The Persistence of the Political: Films, Festivals and Looking Back

By Forsyth, Scott | CineAction, Spring 2016 | Go to article overview

The Persistence of the Political: Films, Festivals and Looking Back


Forsyth, Scott, CineAction


Looking thirty, years back in the life of CineAction is daunting, if not aging. It is a record of significant accomplishment, contributions to scholarly discourse on virtually any film subject across those thirty years, an archive of critical debate and interpretation, always with an expansive sense of film's vast history.

We always aimed to have a wider, popular engagement than the academy, although clearly our writers contributed to film scholarship, and many articles over the years were reprinted or revised for collections and books. We began with the proud subtitle A Magazine of Radical Criticism and the proclamation of varied commitments, across what was always a diverse collective, to socialism, feminism, gay liberation--as was then said--and Marxism. For me, my Marxist commitments remain the same. But clearly, the magazine moderated its presentation, became more respectable and academic. Despite our editorial injunctions about style and avoiding footnotes, our contents adapted to the institutionalization of film studies that deepened over those years.

Over thirty, years, changes and developments in the world of film and media have been constant and complex. This issue features several discussions that rise to the challenge of assessment and contextualization of both continuity and rupture. Some things don't seem to have changed all that much however. CineAction always placed a strong emphasis on the political and aesthetic analysis of Hollywood classic and contemporary--and our first few issues had several considerations of formal and ideological features of the Hollywood of the eighties. Robin Wood outlined key reactionary trends in what he called Dominant Tendencies. That influential assessment is updated in this issue. I contributed a discussion of Hollywood's ideological contradictions and persistent liberalism and briefly considered the formal features of what was clearly becoming the prevailing commodity form of corporate Hollywood--the blockbuster. None of these analyses seem out of place in the High Concept Hollywood of the twenty-first century as we watch another Rocky or Red Dawn, wait for the female Ghostbusters or line up for the latest superhero franchise installment. Indeed, a book shelf of recent studies of the formal and ideological features of global and industrial Hollywood seem to be consistent with those thirty- year- old discussions.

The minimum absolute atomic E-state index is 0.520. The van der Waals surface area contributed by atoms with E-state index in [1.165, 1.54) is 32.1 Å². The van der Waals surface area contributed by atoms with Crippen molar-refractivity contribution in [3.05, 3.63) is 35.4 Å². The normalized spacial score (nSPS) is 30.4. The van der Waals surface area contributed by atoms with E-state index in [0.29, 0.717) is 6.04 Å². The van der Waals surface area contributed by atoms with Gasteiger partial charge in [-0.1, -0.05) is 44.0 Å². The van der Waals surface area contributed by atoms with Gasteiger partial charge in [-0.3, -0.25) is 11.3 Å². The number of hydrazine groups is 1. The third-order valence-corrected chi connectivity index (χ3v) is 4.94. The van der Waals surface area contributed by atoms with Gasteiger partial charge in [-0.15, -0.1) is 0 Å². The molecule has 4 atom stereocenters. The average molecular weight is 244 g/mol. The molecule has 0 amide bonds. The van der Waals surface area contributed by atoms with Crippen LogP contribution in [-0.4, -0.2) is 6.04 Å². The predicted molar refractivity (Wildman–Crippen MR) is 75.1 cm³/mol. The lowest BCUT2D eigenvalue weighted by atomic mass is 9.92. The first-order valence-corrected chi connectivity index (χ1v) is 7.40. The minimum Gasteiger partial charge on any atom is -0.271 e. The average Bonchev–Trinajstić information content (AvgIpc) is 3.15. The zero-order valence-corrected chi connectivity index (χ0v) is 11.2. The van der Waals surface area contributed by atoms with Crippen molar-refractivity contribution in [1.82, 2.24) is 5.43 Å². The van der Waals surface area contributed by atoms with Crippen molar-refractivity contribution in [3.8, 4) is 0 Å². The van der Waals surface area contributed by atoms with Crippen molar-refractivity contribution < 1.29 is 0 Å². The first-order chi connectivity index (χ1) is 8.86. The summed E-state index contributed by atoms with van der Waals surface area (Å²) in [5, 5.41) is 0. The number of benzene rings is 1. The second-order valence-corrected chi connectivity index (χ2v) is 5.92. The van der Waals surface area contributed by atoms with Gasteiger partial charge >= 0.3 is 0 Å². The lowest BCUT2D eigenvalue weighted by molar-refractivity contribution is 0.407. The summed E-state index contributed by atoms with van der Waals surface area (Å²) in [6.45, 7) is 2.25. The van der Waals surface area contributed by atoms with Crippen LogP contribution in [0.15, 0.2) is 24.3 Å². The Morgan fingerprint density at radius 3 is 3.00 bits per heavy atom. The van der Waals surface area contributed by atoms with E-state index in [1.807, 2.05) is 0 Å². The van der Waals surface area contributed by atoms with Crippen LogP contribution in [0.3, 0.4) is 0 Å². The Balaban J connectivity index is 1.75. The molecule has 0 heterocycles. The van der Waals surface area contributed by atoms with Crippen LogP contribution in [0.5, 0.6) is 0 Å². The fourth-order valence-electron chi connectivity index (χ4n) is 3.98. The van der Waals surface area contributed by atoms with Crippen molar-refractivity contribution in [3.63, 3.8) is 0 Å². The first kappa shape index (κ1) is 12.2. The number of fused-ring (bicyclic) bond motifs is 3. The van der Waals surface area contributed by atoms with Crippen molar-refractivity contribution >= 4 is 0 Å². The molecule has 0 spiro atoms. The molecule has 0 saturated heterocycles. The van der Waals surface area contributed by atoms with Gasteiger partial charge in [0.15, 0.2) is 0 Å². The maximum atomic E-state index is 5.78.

It is also striking how persistently our writers and editors have maintained a dedication to the political in our themes and criticism. The voice may be moderated but over the years, and over several waves of critics and scholars, we have constantly returned to the politics of film. Issues on feminism, sexual politics, queer cinema, imperialism and globalization, race and racism, documentary and social movements have consistently focused on radical critique. Indeed, we have repeated our focus on the politics of criticism in multiple issues. As well, our many issues on diverse genres always emphasized the political possibilities and complexities of popular film, while attendant to changes in performance, style and conventions too. Looking at several issues on genre I edited--Horror, Global Apocalypse, Science Fiction, Fantasy and CGI--clearly showed how critics like Robin Wood had politicized a generation of genre criticism.

We also consistently highlighted Canadian films in regular issues, helping development of a cohort of young Canadian critics and scholars. Writers and articles from CineAction are prominent in many of the books and collections that have marked a boom in Canadian film studies in recent years. …

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